The CRA has ushered trillions in reinvestment for low-income communities and neighborhoods of color across California and the nation. This proposed rule significantly undermines community development and housing access for low-income communities in rural, suburban and urban communities across the country.

The OCC is currently proposing three major changes. One includes adopting a version of a ‘one-ratio’ approach that rates banks on the ratio of their total volume of lending and investments as compared to their deposits. Ultimately, this change translates to less reinvestment in low-income communities that is responsive to local community needs.

Another change would expand what counts as CRA credits for low-income areas, such as allowing much larger business lending to count, thereby diluting banks’ reinvestment impacts in low-income communities and on small business development. Lastly, another major change is expanding the areas in which CRA investments count without an analysis of impact to ensure low-income communities stand to gain from reinvestment commitments.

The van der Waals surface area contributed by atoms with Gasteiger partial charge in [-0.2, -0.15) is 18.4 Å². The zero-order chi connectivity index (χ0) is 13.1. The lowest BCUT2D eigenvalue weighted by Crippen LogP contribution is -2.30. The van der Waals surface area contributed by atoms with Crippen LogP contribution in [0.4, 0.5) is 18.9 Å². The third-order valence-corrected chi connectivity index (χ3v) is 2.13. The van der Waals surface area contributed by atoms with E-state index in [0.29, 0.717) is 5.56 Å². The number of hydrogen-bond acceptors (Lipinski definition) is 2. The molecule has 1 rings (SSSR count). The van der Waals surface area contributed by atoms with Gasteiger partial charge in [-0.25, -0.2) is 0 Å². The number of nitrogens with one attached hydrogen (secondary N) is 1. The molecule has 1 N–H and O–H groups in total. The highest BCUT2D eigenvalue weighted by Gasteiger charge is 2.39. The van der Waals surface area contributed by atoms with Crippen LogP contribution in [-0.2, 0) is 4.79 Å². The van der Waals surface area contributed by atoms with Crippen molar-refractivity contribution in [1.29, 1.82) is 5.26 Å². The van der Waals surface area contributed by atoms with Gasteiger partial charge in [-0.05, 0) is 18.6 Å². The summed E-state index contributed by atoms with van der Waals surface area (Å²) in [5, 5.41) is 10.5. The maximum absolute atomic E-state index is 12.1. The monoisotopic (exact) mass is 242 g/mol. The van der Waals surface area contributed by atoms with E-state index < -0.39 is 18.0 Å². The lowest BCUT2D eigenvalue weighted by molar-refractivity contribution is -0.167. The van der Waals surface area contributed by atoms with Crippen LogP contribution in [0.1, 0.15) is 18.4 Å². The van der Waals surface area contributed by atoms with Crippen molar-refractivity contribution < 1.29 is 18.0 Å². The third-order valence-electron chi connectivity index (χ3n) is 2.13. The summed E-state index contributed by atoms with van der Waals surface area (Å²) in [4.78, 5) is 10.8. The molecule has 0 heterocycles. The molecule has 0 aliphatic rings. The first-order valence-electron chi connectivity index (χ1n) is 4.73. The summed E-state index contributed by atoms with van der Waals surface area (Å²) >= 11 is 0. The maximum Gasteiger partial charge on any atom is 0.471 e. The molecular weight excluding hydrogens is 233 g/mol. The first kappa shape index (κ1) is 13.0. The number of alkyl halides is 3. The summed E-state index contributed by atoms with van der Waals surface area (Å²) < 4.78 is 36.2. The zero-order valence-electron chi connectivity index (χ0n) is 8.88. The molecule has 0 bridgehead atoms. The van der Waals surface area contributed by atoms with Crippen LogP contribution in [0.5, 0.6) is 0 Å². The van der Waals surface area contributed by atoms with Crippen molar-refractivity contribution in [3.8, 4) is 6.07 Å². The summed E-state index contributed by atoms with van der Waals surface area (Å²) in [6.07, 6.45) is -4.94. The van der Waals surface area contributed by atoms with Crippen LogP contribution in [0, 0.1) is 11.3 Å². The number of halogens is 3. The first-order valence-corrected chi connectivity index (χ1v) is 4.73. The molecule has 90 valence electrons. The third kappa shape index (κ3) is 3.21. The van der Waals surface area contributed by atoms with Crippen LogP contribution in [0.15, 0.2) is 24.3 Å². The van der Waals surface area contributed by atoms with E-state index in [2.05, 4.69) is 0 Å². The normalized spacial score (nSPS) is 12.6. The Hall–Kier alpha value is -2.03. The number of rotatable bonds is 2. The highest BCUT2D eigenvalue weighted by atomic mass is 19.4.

All told, these changes will drive less investments into California communities of color and low and moderate neighborhoods, working at odds with the intent of the Community Reinvestment Act.

California Reinvestment Coalition experts and members made the following statements regarding today’s proposed notice for rulemaking:

“Comptroller Otting, in keeping with the entire Trump administration, has had it in for Black and Brown communities ever since assuming the role as America’s top banking regulator, or should I say deregulator, emboldening Wall Street at the expense of everybody else. This latest effort to “modernize” the CRA has very little to do with bolstering investments and is more about gutting a crucial law that brings resources and long-denied home ownership opportunities for low income people and people of color. As the OCC opens up this rule for public comment over the holidays, our members serving underserved communities will be sure to rally and denounce the direction of this rule and the remaking of this law” – California Reinvestment Coalition, Executive Director Paulina Gonzalez-Brito.